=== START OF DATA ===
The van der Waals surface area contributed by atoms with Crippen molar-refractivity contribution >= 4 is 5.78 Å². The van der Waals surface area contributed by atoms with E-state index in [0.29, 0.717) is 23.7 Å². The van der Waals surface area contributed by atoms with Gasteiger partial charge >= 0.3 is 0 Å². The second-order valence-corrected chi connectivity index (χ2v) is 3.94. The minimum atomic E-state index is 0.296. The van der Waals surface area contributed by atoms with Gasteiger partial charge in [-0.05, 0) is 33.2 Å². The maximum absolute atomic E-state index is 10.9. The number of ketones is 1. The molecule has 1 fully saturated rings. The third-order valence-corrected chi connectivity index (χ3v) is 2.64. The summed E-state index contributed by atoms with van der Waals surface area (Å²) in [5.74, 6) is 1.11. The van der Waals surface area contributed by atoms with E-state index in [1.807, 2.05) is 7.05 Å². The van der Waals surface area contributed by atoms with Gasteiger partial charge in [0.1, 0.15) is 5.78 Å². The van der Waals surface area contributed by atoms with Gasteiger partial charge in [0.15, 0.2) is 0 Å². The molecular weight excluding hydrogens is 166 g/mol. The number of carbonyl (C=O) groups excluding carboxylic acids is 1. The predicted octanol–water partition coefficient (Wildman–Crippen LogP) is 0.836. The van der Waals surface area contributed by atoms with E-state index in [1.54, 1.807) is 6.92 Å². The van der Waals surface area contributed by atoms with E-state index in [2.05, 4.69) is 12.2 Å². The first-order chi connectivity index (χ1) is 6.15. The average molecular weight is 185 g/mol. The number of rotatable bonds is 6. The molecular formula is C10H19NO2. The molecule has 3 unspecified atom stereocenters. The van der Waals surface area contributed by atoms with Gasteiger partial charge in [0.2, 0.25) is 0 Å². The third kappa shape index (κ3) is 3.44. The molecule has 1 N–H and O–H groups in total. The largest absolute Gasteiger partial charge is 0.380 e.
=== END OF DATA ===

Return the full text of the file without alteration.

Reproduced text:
The van der Waals surface area contributed by atoms with Crippen molar-refractivity contribution >= 4 is 5.78 Å². The van der Waals surface area contributed by atoms with E-state index in [0.29, 0.717) is 23.7 Å². The van der Waals surface area contributed by atoms with Gasteiger partial charge >= 0.3 is 0 Å². The second-order valence-corrected chi connectivity index (χ2v) is 3.94. The minimum atomic E-state index is 0.296. The van der Waals surface area contributed by atoms with Gasteiger partial charge in [-0.05, 0) is 33.2 Å². The maximum absolute atomic E-state index is 10.9. The number of ketones is 1. The molecule has 1 fully saturated rings. The third-order valence-corrected chi connectivity index (χ3v) is 2.64. The summed E-state index contributed by atoms with van der Waals surface area (Å²) in [5.74, 6) is 1.11. The van der Waals surface area contributed by atoms with E-state index in [1.807, 2.05) is 7.05 Å². The van der Waals surface area contributed by atoms with Gasteiger partial charge in [0.1, 0.15) is 5.78 Å². The van der Waals surface area contributed by atoms with Gasteiger partial charge in [0.15, 0.2) is 0 Å². The molecular weight excluding hydrogens is 166 g/mol. The number of carbonyl (C=O) groups excluding carboxylic acids is 1. The predicted octanol–water partition coefficient (Wildman–Crippen LogP) is 0.836. The van der Waals surface area contributed by atoms with E-state index in [1.54, 1.807) is 6.92 Å². The van der Waals surface area contributed by atoms with E-state index in [2.05, 4.69) is 12.2 Å². The first-order chi connectivity index (χ1) is 6.15. The average molecular weight is 185 g/mol. The number of rotatable bonds is 6. The molecular formula is C10H19NO2. The molecule has 3 unspecified atom stereocenters. The van der Waals surface area contributed by atoms with Gasteiger partial charge in [0.2, 0.25) is 0 Å². The third kappa shape index (κ3) is 3.44. The molecule has 1 N–H and O–H groups in total. The largest absolute Gasteiger partial charge is 0.380 e.